The train departed King's Cross at 10:25 a.m. on July 29, 1890. Bram Stoker settled wearily into the carriage for the six-hour journey to Whitby, the fashionable and remote seaside village in North Yorkshire. The sooty sprawl of London gave way to green grids of farmland and pasture, and then windswept moors blanketed in heather and wild roses.
Stoker needed this holiday. The 42-year-old manager of London's Lyceum Theatre had just finished an exhausting national tour with his employer, the celebrated but demanding actor Henry Irving. The unrelenting task of running the business side of Irving's many theatrical enterprises for the past decade had left Stoker with little time for himself. When the curtains fell at the end of each night's performance, he may have felt that the energy had been sucked out of him.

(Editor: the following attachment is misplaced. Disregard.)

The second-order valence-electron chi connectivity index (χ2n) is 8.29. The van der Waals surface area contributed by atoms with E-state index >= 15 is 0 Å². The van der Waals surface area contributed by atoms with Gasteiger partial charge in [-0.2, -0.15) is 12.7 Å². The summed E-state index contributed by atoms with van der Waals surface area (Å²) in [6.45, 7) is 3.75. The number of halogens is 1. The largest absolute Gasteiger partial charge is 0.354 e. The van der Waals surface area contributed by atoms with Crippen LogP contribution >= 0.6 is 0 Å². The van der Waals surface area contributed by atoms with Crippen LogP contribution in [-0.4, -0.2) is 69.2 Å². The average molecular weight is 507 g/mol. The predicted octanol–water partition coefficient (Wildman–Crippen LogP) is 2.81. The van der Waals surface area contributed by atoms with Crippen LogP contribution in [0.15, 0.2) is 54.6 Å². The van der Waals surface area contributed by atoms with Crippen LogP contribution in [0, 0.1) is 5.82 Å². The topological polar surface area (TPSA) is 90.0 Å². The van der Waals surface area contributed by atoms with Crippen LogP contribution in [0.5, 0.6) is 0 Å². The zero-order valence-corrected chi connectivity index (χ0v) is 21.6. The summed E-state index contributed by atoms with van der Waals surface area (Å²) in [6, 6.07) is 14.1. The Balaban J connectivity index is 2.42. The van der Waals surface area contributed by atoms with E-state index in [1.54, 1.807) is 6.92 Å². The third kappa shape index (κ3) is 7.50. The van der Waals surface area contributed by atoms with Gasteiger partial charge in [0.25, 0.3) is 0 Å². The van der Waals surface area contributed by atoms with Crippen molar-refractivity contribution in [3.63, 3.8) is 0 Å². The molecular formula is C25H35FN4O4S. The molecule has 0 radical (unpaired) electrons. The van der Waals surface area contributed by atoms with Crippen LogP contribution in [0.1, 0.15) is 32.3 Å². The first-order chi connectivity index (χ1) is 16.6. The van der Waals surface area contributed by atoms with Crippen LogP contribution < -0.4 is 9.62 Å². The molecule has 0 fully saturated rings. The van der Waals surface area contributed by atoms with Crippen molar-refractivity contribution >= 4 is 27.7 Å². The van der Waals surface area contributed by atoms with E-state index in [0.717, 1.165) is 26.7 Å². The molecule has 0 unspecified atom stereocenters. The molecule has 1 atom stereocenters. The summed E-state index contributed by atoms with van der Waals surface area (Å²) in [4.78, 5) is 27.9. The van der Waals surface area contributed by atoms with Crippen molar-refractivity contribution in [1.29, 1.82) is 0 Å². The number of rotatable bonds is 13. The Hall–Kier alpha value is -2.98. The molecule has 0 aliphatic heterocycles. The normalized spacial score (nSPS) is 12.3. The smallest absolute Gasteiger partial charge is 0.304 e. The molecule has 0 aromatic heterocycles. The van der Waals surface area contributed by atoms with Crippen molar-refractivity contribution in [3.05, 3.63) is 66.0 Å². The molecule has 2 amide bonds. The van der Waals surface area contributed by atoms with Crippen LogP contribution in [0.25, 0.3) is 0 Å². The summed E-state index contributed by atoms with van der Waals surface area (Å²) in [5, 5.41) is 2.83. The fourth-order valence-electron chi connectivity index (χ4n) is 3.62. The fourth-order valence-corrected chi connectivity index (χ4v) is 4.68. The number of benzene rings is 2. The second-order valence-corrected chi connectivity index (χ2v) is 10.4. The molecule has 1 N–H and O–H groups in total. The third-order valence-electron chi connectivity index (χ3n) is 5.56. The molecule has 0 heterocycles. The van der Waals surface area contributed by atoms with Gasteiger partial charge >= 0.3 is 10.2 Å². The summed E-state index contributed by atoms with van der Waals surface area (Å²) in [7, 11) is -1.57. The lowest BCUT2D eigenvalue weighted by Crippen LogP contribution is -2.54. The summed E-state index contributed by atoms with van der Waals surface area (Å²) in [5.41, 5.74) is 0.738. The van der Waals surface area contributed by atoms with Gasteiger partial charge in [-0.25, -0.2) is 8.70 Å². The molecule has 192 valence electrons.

Now he looked forward to a three-week getaway where he would have time to think about his next novel, a supernatural tale that harnessed the sources of Victorian anxiety: immigration and technology, gender roles and religion. In ways he didn't foresee, the small fishing port of Whitby would plant the seeds for a vampire novel that would terrify the world. Stoker started out on an innocent and much-deserved vacation, but ended up creating Dracula.